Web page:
SALVATION MOUNTAIN AND THE SALTON SEA
WHAT: We can spend months roaming California's Colorado Desert, one of the least populated areas in California which stretches from Northern Mexico beyond the Coachella Valley. You can either keep things chill and civilized by staying at a hotel in Palm Springs (plenty of people there), do your camping in Joshua Tree, or if you're down for getting a little weird and apocalyptic, try Salvation Mountain and the Salton Sea. The San Andreas Fault runs right through there if that helps to add dramatic value.
Salvation Mountain is equal parts bizarre and beautiful, standing three stories tall and made up of adobe clay with over 500,000 gallons of paint. What's more impressive is the man who built it, Lenard Knight, who came to the area in 1986. His mantra was to, "Love Jesus and keep it simple." He lived in the back of his truck, loved to work on his art and share it with anyone willing to come see it. In a time when so many people pervert religion to justify hate, his philosophy was genuine, his passion authentic. You can't help but admire the guy. Lenard died in 2014. Read more about him and his technicolor mountain HERE.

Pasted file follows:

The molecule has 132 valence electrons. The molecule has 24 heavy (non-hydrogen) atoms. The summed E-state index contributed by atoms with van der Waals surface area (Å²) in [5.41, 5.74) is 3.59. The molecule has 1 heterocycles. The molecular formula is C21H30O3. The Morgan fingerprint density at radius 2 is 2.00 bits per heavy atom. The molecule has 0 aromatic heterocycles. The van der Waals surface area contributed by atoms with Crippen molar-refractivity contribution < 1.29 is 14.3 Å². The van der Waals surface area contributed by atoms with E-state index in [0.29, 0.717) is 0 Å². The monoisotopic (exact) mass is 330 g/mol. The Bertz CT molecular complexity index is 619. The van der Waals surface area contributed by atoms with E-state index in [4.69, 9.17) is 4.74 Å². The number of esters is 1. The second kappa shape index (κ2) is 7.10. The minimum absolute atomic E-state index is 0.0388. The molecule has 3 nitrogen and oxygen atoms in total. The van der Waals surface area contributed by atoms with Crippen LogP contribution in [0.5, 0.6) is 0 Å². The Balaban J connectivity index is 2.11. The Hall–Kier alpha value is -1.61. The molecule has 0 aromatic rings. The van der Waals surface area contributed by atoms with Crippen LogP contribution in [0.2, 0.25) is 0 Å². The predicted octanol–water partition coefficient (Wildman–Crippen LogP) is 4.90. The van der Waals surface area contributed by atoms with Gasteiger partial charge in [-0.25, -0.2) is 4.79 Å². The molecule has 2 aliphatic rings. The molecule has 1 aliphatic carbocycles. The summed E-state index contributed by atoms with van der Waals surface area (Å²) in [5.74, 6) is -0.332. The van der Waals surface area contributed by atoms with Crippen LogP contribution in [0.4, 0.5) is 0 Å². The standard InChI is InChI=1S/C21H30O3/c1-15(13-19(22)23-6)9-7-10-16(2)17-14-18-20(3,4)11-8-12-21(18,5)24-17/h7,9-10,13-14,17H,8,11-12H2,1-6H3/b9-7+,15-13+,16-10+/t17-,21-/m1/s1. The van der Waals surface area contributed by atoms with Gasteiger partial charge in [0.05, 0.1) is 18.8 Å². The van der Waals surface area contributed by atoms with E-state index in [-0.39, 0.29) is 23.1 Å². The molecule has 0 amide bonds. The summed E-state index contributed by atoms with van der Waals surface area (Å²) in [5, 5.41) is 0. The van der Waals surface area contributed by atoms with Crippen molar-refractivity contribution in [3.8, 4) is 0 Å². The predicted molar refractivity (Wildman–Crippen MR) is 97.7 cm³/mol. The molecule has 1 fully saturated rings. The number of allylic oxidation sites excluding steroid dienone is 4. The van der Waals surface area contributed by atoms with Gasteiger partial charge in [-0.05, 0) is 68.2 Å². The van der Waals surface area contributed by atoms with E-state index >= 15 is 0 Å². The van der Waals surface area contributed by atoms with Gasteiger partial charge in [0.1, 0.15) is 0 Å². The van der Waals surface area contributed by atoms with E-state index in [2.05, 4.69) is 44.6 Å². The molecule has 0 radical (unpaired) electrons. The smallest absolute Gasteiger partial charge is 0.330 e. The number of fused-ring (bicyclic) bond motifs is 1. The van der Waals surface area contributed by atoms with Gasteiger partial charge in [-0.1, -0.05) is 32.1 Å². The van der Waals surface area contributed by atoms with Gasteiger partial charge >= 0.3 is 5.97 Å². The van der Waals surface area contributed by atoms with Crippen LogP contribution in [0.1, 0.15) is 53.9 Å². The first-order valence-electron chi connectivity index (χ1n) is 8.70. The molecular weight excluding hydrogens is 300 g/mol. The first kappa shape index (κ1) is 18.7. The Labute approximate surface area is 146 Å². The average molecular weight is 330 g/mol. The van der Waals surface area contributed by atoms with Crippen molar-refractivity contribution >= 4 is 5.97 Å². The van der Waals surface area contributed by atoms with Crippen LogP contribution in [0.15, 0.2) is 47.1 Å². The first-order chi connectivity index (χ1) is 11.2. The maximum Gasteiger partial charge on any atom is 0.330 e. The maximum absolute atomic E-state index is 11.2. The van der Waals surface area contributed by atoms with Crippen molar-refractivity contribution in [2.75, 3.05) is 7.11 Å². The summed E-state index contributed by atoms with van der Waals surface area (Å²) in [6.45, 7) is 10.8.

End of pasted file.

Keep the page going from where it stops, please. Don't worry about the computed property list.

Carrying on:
Once called the "miracle in the dessert" the Salton Sea is California's biggest lake and was known as a playground for the rich. It exists purely by accident, forming when a Colorado River canal overflowed in 1905. It's been kept up through the years because of human intervention, namely via agricultural water runoff. Today the lake is dying because of no real water flow becoming a giant evaporation pond killing off wildlife and creating health problems for area residents. In the 50's and 60's it was all yacht parties with the Beach Boys and Sonny Bono, now it's abandoned hotels, trailers, and grey dusty sand, well, not sand, but dead fish bones.